In The Nation there’s a thorough and fantastic article about Bulgarian writer and exiled dissident Georgi Markov titled “A Captivating Mind: How Georgi Markov became the truth-teller of Bulgaria’s communist era, and paid for it with his life.”
Playwright, novelist, essayist and journalist, Markov was murdered on orders of the Bulgarian secret service in London in 1978. Initially lionized by the communist regime, and happily conforming to the tendencies of the post-Stalin thaw, Markov’s increasing disaffection led to his falling out of favor, to his exile and in the end, to his assassination by poison pellet gun, a case which remains unsolved largely due to the “disappearance” of the Bulgarian secret service case files and continuing resistance by former members of the regime to reveal their complicity in this and other crimes.
Besides all the disturbing facts from the past there’s the disturbing present – the sad fact that Markov’s books are almost entirely unavailable in English. On Amazon you can get an out-of-print copy of the abridged translation of his classic In Absentia: Reports About Bulgaria (titled The Truth that Killed) from $50, and a bit cheaper in the UK, where used copy of his book about British politics Right Honourable Chimpanzee, are also available from £0.23. Beyond that his name disappears into Bulgarian guidebooks, books on true crime and a history of poison.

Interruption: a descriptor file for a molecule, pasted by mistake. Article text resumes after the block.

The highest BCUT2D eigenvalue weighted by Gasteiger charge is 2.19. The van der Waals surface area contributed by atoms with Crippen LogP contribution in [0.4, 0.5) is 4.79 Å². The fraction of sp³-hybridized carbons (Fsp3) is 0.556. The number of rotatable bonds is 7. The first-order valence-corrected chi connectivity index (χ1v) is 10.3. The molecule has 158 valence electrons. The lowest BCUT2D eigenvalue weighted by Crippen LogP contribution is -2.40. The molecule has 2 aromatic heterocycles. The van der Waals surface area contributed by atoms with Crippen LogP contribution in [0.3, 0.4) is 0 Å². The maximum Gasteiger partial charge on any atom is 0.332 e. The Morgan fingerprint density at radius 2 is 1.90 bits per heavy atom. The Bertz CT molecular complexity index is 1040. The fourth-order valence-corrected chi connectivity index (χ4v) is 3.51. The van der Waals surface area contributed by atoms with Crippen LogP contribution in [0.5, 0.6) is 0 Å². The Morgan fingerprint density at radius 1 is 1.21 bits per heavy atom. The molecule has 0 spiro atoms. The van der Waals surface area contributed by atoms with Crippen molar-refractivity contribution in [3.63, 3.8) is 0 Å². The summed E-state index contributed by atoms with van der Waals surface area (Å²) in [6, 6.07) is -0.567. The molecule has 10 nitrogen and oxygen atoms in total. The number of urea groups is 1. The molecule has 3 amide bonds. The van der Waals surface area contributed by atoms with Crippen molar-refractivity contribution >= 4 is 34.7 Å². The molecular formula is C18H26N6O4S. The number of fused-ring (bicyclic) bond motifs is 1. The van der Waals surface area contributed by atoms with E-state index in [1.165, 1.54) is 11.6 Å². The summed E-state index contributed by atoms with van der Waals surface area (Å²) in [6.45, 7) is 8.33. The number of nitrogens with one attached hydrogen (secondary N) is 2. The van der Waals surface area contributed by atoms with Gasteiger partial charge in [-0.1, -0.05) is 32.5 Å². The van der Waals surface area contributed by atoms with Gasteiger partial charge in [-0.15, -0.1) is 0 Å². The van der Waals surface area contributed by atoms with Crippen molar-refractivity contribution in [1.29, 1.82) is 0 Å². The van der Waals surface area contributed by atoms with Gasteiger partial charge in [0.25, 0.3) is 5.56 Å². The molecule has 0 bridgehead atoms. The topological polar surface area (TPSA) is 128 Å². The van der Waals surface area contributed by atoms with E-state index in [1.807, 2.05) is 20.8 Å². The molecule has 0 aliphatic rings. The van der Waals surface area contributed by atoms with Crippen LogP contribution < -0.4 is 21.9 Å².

And then there’s Bulgaria, where a survey found that 51% of Bulgarians between 15 and 35 didn’t know the reason for Markov’s death, but that 67% had never heard of the Iron Curtain.
But the picture isn’t entirely bleak. There remain those fighting to find out the truth about his murder (and you should read the article to get to the part about the likely killer and where he is now and what he says) and hopefully Markov’s work will eventually make it back into print in English as well as onto the stage.
Daniela Kapitáňová interview
And just to show that it’s not only Bulgaria where the persistence of remnants of the former regime create a drag on national life, there’s an interview with The Missing Slate’s latest Author of the Month Daniela Kapitáňová, who discusses her novel Samko Tále’s Cemetery Book, excerpted there recently and very much on topic.
She talks about how Samko today would most likely snitch to a tabloid reporter, her shift to an innovative form of detective fiction in her recent work and mentions some Slovak writers she particularly loves.
Kharms ‘Three New Decrees’
Speaking of snitches and communist swinery, Narrative (registration required but it’s free) has three short pieces by the great Daniil Kharms, translated by Alex Cigale. “An Obstacle”, “Summer” and “The Good Doctor” are . . well, they’re Kharms, there’s not much else to say.
Photo – Georgi Markov